Rangers beat Senators to force Game 7

New York Rangers' Chris Kreider celebrates a goal

New York Rangers' Chris Kreider celebrates a goal with teammates Marc Staal, left, and Derek Stepan, right, against the Ottawa Senators during the second period of Game 6 of a first-round NHL Stanley Cup playoff hockey series, in Ottawa, Ontario. (April 23, 2012) (Credit: AP)

OTTAWA -- It is rare, particularly after a do-or-die victory that forces a Game 7 in the Stanley Cup playoffs, to see the winning goaltender slam his stick on the crossbar and rant afterward.

But it illustrates the passion and competitiveness of Henrik Lundqvist, who made 25 saves as the Rangers beat the Senators, 3-2, in Game 6 of their Eastern Conference quarterfinal series Monday night to bring the series back to New York on Thursday.

With the Rangers ahead 3-1 late in the third period, a scrum developed in the crease, and with Lundqvist down, the puck trickled across the line with 38.4 seconds left. It appeared to have been kicked in by Chris Neil. Lundqvist leaped up and argued, but a review in Toronto decided that the goal counted. It was credited to Jason Spezza.

"When it's goalie interference and a kick and they still call it a goal, it scares me. It's an absolute joke," Lundqvist said. "I'm going to freeze the puck, he pushes me out and kicks the puck. It scares me that they can call that a goal. I'm still upset. Someone wants them back in the game, because there's no other explanation."

The Rangers, who had scored three consecutive goals in the second period -- two on the struggling power play -- held on with a gritty effort to tie the series at three games apiece.

"We did a great job drawing the penalties. That's the difference: capitalizing. It's deflating when you don't," said Brad Richards, who had a power-play goal and assist. "We knew it's tough to close out on home ice when you know you have another game to play, so we knew if we could just stay in the game and get a little momentum that it's going to be tough for them."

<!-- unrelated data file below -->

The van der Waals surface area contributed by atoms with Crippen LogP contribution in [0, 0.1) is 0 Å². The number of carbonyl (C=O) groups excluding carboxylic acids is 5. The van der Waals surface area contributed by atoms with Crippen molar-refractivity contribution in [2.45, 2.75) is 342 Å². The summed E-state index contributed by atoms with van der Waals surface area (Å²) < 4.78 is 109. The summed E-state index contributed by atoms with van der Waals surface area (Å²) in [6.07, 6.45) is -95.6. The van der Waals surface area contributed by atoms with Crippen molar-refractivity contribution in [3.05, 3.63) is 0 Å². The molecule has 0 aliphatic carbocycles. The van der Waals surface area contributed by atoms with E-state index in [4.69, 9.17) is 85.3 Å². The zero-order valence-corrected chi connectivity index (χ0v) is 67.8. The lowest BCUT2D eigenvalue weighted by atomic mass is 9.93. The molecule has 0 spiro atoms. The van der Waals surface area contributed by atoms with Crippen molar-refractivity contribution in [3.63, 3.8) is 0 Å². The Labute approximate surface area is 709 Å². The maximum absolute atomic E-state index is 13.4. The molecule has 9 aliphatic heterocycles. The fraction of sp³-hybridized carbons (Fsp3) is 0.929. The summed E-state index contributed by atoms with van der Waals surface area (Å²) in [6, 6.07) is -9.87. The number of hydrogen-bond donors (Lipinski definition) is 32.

Center Derek Stepan, who was pointless in the first five games, had a goal and two assists and rookie Chris Kreider tallied his first NHL goal.

With Milan Michalek negating a Senators power play by holding Marc Staal behind the net, a tip-in by Stepan at the left post on Richards' angle pass at 8:55 of the second tied it at 1 and snapped goalie Craig Anderson's shutout streak at 145:27.

"I got a little of a monkey off my back," Stepan said. "I was having a tough time scoring. It was a relief to find the back of the net. Not only that, the power play gets a boost from it, too."

Stepan's goal opened the gates. When Jakob Silfverberg boarded Ryan McDonagh at 9:18, the Rangers had the man-advantage again. Kreider skated through the crease and collided with Anderson, but Filip Kuba hooked Ruslan Fedotenko, getting the Rangers out of trouble at 15:42. Then, in a critical call 16 seconds later, Nick Foligno crashed into Lundqvist in the crease. On the five-on-three, Richards slapped a shot from the right circle on a pass from Michael Del Zotto for his first goal since Game 1. Then Kreider banged a shot from the left side off Anderson's right pad from about 30 feet at 19:19.

In a game that grew increasingly nasty, the Rangers escaped elimination without center Brian Boyle (team-leading three goals), who suffered a concussion in Game 5 on a third-period hit from Neil, who was not suspended. Brandon Prust fought Neil at 15:10 of the first and Del Zotto nailed him with a check in the third. Neil issued a threat after the game, saying, "I'm sure I'll catch him with his head down one of these times."

Before a roaring throng that cheered the return of captain Daniel Alfredsson, who had missed three games with a concussion, Ottawa struck first.

After a roughing call on Mike Rupp, Neil, standing at the left post, got a piece of Sergei Gonchar's shot from the right point at 7:05. It was the second consecutive game that the Senators scored first. This time, however, the Rangers erased it.

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